If you are going to be taking the timing belt back off, you need to see about replacing the crank and cam seals, if there is oil in the timing belt area, that is where it is coming from. If you just replaced the belt, it is going to get oil saturated again, and it will severely shorten the life of the timing belt. One of the leading cause of failures on GL/Loyale is oil and antifreeze contamination.

Like most people you have figured an easy way to get the front crank bolt off, but very few have told me reasonable solutions for getting the front crank bolt tightened again. Not having the bolt tighten to proper specs can cause crank shaft damage.

#8 pyromanic

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Posted 11 June 2005 - 08:48 AM

If you are going to be taking the timing belt back off, you need to see about replacing the crank and cam seals, if there is oil in the timing belt area, that is where it is coming from. If you just replaced the belt, it is going to get oil saturated again, and it will severely shorten the life of the timing belt. One of the leading cause of failures on GL/Loyale is oil and antifreeze contamination.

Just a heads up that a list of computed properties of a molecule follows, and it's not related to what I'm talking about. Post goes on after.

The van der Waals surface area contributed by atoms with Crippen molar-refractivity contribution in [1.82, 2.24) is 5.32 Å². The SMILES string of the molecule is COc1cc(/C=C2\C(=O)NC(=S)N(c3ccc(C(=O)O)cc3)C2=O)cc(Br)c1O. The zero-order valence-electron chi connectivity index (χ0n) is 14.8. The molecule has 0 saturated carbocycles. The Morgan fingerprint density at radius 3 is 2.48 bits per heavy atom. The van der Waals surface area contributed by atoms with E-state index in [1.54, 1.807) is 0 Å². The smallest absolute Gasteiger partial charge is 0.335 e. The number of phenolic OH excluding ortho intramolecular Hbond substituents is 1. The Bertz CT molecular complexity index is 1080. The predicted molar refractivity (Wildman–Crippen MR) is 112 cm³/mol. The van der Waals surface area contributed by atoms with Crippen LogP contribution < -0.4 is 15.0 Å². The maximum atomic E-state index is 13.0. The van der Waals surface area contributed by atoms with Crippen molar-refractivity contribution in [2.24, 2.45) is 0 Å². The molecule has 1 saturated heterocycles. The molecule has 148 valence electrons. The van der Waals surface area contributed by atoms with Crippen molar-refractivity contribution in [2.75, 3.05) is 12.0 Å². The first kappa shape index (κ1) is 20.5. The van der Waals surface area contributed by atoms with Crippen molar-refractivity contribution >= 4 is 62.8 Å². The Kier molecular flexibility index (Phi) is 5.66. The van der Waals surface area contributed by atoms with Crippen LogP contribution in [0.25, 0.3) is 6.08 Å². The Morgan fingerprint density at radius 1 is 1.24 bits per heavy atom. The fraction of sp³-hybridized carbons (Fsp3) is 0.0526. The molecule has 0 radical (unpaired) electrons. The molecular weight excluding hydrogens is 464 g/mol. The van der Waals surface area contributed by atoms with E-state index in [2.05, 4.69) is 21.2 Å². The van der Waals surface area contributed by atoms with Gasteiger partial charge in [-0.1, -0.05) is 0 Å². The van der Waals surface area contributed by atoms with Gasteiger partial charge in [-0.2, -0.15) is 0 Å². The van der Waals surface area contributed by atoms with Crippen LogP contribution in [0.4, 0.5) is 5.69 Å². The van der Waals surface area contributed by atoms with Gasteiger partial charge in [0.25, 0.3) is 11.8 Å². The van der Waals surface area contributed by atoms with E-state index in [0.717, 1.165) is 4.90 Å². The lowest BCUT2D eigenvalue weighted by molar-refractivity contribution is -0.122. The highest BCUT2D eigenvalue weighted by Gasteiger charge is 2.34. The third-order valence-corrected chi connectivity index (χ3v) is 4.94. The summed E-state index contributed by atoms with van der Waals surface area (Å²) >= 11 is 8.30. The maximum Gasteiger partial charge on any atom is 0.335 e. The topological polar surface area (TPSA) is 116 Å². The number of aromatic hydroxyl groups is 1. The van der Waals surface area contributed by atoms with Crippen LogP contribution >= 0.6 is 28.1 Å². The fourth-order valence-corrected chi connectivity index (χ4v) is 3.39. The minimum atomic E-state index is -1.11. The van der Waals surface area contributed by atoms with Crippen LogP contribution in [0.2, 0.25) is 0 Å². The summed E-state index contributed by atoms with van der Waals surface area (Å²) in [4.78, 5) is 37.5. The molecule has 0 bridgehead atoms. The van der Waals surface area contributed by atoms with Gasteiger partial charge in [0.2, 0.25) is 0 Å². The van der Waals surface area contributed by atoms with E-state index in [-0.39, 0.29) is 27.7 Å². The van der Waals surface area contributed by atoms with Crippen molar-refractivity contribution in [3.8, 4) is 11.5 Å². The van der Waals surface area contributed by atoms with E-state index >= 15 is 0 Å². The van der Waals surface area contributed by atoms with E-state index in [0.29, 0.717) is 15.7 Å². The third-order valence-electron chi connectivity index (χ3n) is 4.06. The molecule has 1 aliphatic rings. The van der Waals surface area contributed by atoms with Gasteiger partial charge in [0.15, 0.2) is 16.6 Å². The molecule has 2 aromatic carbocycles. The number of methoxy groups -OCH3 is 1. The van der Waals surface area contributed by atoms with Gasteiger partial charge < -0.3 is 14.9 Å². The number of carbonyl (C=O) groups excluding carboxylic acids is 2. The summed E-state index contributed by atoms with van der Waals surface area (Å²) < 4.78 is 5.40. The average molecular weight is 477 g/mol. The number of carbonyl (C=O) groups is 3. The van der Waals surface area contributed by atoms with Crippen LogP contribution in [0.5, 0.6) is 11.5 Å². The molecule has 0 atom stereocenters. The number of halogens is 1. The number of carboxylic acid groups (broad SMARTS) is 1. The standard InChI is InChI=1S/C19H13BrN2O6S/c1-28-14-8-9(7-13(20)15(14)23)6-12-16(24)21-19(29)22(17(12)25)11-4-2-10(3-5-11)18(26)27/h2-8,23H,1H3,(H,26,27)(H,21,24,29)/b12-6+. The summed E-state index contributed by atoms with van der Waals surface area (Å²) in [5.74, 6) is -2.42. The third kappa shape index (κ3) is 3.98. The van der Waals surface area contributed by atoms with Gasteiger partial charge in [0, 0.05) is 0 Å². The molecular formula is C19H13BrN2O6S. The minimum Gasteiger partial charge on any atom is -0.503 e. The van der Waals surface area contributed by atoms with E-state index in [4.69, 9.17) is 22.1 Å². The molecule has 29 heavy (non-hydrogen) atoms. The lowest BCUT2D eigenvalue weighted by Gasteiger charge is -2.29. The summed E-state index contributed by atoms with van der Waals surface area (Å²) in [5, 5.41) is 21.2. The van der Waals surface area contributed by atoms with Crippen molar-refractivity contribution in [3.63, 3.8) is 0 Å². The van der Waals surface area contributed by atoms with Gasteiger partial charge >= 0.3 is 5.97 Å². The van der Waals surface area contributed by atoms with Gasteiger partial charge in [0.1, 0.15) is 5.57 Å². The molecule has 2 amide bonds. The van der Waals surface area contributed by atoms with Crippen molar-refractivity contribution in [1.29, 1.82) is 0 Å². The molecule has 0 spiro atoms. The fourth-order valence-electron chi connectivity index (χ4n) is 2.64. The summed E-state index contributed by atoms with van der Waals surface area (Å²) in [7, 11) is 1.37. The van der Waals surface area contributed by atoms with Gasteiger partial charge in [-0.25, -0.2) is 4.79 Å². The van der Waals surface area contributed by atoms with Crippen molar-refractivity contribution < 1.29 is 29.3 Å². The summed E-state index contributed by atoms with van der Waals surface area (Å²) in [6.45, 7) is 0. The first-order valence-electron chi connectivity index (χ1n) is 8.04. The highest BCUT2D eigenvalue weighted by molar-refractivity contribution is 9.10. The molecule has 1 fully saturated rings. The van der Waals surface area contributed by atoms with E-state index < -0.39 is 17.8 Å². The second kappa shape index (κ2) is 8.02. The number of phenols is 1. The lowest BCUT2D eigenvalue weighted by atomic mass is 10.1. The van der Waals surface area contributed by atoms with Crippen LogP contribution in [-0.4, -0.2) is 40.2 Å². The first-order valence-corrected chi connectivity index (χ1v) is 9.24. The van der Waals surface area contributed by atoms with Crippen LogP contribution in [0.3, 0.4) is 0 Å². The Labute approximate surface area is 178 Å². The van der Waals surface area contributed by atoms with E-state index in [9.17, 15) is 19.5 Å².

Like most people you have figured an easy way to get the front crank bolt off, but very few have told me reasonable solutions for getting the front crank bolt tightened again. Not having the bolt tighten to proper specs can cause crank shaft damage.


Hey Richierich, a lightbulb just went off in my head. I'm trying to understand what you said about not torqeing the front crank bolt properly can damage the crank. I've never been into one of these engines to see how the crank thrust bearing and such work. So my question is could a too loose crank cause the crank to have end play? If I take a pry bar to the flywheel, you can see the crank pully slide forward a few thousandths. And the motor "clacks", or knocks a bit. So does the pully bolt hold the crank tight in the bearings?

I'm not doing a good job of posing my question, sorry. I'l go out and try to re-torque it this morning. That would be great if my clacking goes away. Been stressing over this for a month.